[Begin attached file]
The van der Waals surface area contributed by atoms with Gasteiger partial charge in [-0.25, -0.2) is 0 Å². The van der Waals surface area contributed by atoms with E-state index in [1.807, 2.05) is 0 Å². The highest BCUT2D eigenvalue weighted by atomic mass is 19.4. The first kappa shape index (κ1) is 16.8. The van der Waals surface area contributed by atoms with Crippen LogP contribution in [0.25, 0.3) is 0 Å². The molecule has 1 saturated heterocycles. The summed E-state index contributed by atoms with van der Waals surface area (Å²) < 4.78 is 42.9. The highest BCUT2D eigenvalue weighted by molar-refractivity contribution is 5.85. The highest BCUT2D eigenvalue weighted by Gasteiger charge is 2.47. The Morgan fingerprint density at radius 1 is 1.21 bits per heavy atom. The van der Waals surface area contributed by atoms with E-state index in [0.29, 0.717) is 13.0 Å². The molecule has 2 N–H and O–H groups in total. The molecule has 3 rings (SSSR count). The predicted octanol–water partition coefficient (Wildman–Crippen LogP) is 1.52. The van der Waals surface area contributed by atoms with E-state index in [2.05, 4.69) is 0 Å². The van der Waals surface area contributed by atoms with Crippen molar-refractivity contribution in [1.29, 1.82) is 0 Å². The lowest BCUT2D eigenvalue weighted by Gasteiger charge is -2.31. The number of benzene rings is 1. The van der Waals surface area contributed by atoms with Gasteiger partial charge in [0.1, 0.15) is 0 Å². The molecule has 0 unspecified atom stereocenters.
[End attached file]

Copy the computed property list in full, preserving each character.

The van der Waals surface area contributed by atoms with Gasteiger partial charge in [-0.25, -0.2) is 0 Å². The van der Waals surface area contributed by atoms with E-state index in [1.807, 2.05) is 0 Å². The highest BCUT2D eigenvalue weighted by atomic mass is 19.4. The first kappa shape index (κ1) is 16.8. The van der Waals surface area contributed by atoms with Crippen LogP contribution in [0.25, 0.3) is 0 Å². The molecule has 1 saturated heterocycles. The summed E-state index contributed by atoms with van der Waals surface area (Å²) < 4.78 is 42.9. The highest BCUT2D eigenvalue weighted by molar-refractivity contribution is 5.85. The highest BCUT2D eigenvalue weighted by Gasteiger charge is 2.47. The Morgan fingerprint density at radius 1 is 1.21 bits per heavy atom. The van der Waals surface area contributed by atoms with E-state index in [0.29, 0.717) is 13.0 Å². The molecule has 2 N–H and O–H groups in total. The molecule has 3 rings (SSSR count). The predicted octanol–water partition coefficient (Wildman–Crippen LogP) is 1.52. The van der Waals surface area contributed by atoms with E-state index in [2.05, 4.69) is 0 Å². The van der Waals surface area contributed by atoms with Crippen molar-refractivity contribution in [1.29, 1.82) is 0 Å². The lowest BCUT2D eigenvalue weighted by Gasteiger charge is -2.31. The number of benzene rings is 1. The van der Waals surface area contributed by atoms with Gasteiger partial charge in [0.1, 0.15) is 0 Å². The molecule has 0 unspecified atom stereocenters.